This article examines a turning point in the history of the theory of phonological distinctive features. In Morris Halle’s (1959) The Sound Pattern of Russian, features are organized into a contrastive hierarchy designed to minimize the number of specified features. Redundancy rules, however, ensure that the resulting underspecification has no real phonological consequences and, in subsequent generative approaches to phonology, contrastive hierarchies were largely abandoned. We explore how Halle’s hierarchy would have been different if it had been based on phonological patterns such as voicing assimilation, and show that this reorganization makes plausible predictions about other aspects of Russian phonology. We conclude by pointing to recent work in which the concept of a contrastive hierarchy has been revived, illustrating the range of phenomena that this theoretical device can account for if minimizing specifications is not the primary concern.
War with France was bound to have a great impact on the south of England as a whole, not least when armies gathered in the ports and their environs awaiting ships to set sail for France. Between 1415 and 1453 approximately forty-five armies, ranging in size from one hundred to over 12,000 men, embarked from the ports of southern England to cross to France for land campaigns. Over these thirty-eight years somewhere in excess of 100,000 men units (expressed in this way as some men served on more than one expedition) journeyed to the points of assembly on the south coast and were mustered, transported across the Channel and directed to war fronts in France. This number can be boosted if we include men embarking for naval campaigns or crossing to France on other occasions to join or rejoin garrisons in the Calais march, Normandy and elsewhere in northern France and Gascony, to carry messages, to escort materials and officials and, of course, to return home to England after completing their service. The total is increased by acknowledgment that the numbers crossing in paid royal service were not the only people embarking: there were servants, victuallers, craftsmen and countless hangers on – countless in the sense that the documentary evidence does not allow us to detect and number them.
In one sense there was nothing new about this. The southern ports had witnessed departing armies ever since the Anglo-Norman connection had been forged. Edward III's army had crossed from Portsmouth to Barfleur in 1346, and Edward, as Henry V nearly seventy years later, resided in Portchester castle while the troops assembled. A number of other expeditions departed from the south coast in the fourteenth century, but, in a very important sense, the fifteenth-century experience of the ports was unique. Armies crossed to France in almost every year between 1415 and 1453. The only exceptions were 1446, 1447 and 1451. Sometimes more than one army crossed in a year. This essay concentrates first on the choice of ports for the launching of expeditions and subsequently on the impact of the presence of armies in the south-coast ports and their environs.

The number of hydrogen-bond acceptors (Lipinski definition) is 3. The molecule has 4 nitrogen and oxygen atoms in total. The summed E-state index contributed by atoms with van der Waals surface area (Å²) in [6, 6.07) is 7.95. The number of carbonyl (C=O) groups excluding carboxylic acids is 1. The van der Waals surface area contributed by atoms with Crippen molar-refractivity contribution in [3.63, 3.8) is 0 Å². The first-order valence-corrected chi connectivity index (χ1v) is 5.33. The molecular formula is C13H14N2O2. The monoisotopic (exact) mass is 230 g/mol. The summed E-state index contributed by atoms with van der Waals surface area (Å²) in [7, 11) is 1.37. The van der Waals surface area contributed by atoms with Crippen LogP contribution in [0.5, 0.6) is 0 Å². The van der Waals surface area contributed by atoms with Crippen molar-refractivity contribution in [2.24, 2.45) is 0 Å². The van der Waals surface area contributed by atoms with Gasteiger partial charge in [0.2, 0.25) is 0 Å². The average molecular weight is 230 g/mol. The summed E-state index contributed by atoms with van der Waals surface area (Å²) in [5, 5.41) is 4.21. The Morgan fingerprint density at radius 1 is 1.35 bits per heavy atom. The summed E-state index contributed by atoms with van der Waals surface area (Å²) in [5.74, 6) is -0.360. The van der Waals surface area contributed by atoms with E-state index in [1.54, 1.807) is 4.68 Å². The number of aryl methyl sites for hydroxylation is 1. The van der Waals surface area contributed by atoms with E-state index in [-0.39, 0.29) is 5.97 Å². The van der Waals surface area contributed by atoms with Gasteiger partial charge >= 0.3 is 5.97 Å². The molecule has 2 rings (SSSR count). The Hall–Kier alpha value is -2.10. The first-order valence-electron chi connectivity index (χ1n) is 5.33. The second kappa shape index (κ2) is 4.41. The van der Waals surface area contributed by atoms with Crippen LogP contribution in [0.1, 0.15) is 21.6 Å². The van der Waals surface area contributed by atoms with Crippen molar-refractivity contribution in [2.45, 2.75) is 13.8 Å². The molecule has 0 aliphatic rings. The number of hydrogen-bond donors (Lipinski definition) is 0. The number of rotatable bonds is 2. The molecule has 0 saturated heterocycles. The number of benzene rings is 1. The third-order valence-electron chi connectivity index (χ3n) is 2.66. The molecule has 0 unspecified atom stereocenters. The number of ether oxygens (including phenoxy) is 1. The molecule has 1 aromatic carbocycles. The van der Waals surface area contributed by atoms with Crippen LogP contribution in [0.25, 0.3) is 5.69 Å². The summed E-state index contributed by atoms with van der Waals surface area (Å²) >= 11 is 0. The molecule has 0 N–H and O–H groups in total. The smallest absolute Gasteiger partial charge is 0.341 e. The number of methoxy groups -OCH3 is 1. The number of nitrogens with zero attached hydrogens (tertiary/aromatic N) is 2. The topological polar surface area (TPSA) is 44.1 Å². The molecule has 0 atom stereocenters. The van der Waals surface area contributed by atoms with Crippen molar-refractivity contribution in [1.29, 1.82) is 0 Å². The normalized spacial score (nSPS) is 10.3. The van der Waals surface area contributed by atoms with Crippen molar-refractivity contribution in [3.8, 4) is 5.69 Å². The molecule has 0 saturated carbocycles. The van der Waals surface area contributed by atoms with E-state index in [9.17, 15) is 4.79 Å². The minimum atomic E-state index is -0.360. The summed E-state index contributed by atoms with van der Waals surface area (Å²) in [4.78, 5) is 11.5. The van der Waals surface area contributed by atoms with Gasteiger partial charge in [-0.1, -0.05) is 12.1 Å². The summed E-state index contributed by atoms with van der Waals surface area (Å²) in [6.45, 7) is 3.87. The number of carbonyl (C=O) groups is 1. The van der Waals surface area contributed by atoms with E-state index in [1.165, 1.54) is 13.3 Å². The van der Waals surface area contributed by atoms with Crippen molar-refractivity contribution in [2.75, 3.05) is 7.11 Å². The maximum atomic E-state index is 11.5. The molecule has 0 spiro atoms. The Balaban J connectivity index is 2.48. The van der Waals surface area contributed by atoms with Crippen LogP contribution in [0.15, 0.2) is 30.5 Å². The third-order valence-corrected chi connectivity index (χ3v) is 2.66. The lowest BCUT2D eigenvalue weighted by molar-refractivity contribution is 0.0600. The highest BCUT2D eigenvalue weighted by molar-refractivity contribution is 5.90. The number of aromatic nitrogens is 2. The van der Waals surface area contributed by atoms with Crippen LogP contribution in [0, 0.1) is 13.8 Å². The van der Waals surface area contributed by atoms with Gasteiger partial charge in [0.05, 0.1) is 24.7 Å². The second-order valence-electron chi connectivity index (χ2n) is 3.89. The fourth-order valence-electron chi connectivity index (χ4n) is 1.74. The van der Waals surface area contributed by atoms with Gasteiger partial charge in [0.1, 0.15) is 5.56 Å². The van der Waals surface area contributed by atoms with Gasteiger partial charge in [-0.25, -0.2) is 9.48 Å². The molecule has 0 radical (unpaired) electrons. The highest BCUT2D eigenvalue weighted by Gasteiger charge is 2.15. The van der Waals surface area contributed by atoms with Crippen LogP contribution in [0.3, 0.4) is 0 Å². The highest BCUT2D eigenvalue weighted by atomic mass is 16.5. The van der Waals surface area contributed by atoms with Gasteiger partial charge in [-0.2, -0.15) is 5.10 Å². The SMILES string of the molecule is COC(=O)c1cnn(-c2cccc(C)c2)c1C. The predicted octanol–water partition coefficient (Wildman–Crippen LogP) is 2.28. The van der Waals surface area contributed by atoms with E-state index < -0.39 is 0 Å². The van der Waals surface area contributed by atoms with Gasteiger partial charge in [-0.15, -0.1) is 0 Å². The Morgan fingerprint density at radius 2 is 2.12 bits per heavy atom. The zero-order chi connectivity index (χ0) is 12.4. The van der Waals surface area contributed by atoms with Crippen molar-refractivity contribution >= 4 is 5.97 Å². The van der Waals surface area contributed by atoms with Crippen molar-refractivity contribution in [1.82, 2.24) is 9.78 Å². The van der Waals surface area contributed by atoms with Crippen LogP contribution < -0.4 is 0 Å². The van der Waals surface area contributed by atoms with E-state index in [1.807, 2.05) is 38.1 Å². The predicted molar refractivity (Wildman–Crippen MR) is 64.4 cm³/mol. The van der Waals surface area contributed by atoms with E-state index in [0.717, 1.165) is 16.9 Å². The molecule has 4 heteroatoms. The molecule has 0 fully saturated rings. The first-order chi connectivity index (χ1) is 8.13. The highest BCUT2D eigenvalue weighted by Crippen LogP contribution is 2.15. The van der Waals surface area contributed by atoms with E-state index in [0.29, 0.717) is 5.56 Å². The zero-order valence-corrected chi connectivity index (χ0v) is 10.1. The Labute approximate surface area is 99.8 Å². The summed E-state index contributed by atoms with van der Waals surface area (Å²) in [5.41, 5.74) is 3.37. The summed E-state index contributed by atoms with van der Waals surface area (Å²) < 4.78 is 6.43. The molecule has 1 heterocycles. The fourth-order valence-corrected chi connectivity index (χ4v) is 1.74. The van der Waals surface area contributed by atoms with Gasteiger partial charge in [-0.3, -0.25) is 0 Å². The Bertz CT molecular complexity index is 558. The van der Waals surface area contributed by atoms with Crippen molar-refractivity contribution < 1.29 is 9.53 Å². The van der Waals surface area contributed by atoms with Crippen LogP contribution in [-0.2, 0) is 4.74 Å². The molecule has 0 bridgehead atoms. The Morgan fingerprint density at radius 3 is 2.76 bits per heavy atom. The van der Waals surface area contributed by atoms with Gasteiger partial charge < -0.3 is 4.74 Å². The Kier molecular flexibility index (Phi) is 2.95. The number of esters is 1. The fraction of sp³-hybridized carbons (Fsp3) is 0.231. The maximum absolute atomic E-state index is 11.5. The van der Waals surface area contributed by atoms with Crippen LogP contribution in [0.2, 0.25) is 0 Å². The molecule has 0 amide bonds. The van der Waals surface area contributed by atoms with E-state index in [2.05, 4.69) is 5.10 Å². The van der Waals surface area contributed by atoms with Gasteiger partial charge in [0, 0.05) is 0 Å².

For someone who has contributed so much to the history of the north of England it may come as a surprise that Tony's own history began in Taunton. It was to his ‘local’ university that he went in 1960 – Bristol – already well known for its late medievalists. An enthusiasm for the period developed during his B.A. (1963), leading to a doctorate, ‘The Family of Talbot, Lords Talbot and Earls of Shrewsbury, 1387–1453’, supervised by Professor Charles Ross and completed in 1968. Even in these early days Tony effortlessly, as well as enthusiastically, combined political, military and social and economic history in his research and writing. He also demonstrated his capacity for multi-tasking, since his doctoral thesis was completed while he was working at the Further Education Staff College at Combe Lodge, Blagdon, writing strategy documents and producing reports. By this time too, he and Sandra were already a couple, Sandra having also taken a history degree at Bristol. In 1969 they moved to Middlesbrough upon Tony's appointment to a lectureship at what was soon to become Teesside Polytechnic. He little suspected at that point that he would remain at the same institution until his final retirement in 2008, being promoted to a chair in 1992, the year the Polytechnic became a University. But the south-west's loss was most certainly the north-east's gain.
Tony's first published article derived from his thesis, as did his first book, a pioneering study of John Talbot, the great war hero of the fifteenth-century phase of the Hundred Years’ War, and one of the first volumes to be selected by the Royal Historical Society for its ‘Studies in History’ series. But it was not too long before he turned his attention to the late medieval north. Throughout his career he has combined detailed study of the locality, especially of Richmondshire and the Tees Valley, with consideration of national politics. Most importantly, perhaps, he has combined the two, as in his seminal discussion of the ‘tyranny’ of Richard III, implemented through the implantation of trusted northerners into the south in order to maintain the regime of a usurper. In 1990 Tony's magisterial study of the north-east during the Wars of the Roses was published by Oxford University Press. Six years later, he edited a collection of articles about Richard III and the north. His early work on the Neville line descended from the marriage of the first earl of Westmorland to Joan Beaufort led in due course to a full biography of Warwick the Kingmaker in 2007. Few other historians have been able to combine as skilfully as Tony has done the study of personality, politics and place.